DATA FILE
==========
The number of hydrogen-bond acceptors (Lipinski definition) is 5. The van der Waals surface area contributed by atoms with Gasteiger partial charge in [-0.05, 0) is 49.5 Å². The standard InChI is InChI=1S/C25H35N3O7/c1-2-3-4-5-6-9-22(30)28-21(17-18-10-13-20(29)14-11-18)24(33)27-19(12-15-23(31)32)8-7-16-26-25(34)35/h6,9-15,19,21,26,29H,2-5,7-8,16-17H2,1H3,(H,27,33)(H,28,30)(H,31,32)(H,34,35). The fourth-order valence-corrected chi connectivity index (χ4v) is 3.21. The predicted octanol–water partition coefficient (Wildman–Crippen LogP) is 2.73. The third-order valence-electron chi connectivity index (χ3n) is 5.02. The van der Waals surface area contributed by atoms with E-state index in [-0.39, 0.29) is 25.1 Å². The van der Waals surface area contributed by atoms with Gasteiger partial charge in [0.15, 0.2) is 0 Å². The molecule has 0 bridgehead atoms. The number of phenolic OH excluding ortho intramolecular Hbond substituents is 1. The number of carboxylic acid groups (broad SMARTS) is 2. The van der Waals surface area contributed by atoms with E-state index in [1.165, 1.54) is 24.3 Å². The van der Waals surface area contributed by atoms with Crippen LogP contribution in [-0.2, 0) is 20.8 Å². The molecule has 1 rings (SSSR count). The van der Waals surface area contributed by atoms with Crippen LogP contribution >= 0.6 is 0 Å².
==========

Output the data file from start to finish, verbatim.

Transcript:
The number of hydrogen-bond acceptors (Lipinski definition) is 5. The van der Waals surface area contributed by atoms with Gasteiger partial charge in [-0.05, 0) is 49.5 Å². The standard InChI is InChI=1S/C25H35N3O7/c1-2-3-4-5-6-9-22(30)28-21(17-18-10-13-20(29)14-11-18)24(33)27-19(12-15-23(31)32)8-7-16-26-25(34)35/h6,9-15,19,21,26,29H,2-5,7-8,16-17H2,1H3,(H,27,33)(H,28,30)(H,31,32)(H,34,35). The fourth-order valence-corrected chi connectivity index (χ4v) is 3.21. The predicted octanol–water partition coefficient (Wildman–Crippen LogP) is 2.73. The third-order valence-electron chi connectivity index (χ3n) is 5.02. The van der Waals surface area contributed by atoms with E-state index in [-0.39, 0.29) is 25.1 Å². The van der Waals surface area contributed by atoms with Gasteiger partial charge in [0.15, 0.2) is 0 Å². The molecule has 0 bridgehead atoms. The number of phenolic OH excluding ortho intramolecular Hbond substituents is 1. The number of carboxylic acid groups (broad SMARTS) is 2. The van der Waals surface area contributed by atoms with E-state index in [1.165, 1.54) is 24.3 Å². The van der Waals surface area contributed by atoms with Crippen LogP contribution in [-0.2, 0) is 20.8 Å². The molecule has 1 rings (SSSR count). The van der Waals surface area contributed by atoms with Crippen LogP contribution >= 0.6 is 0 Å².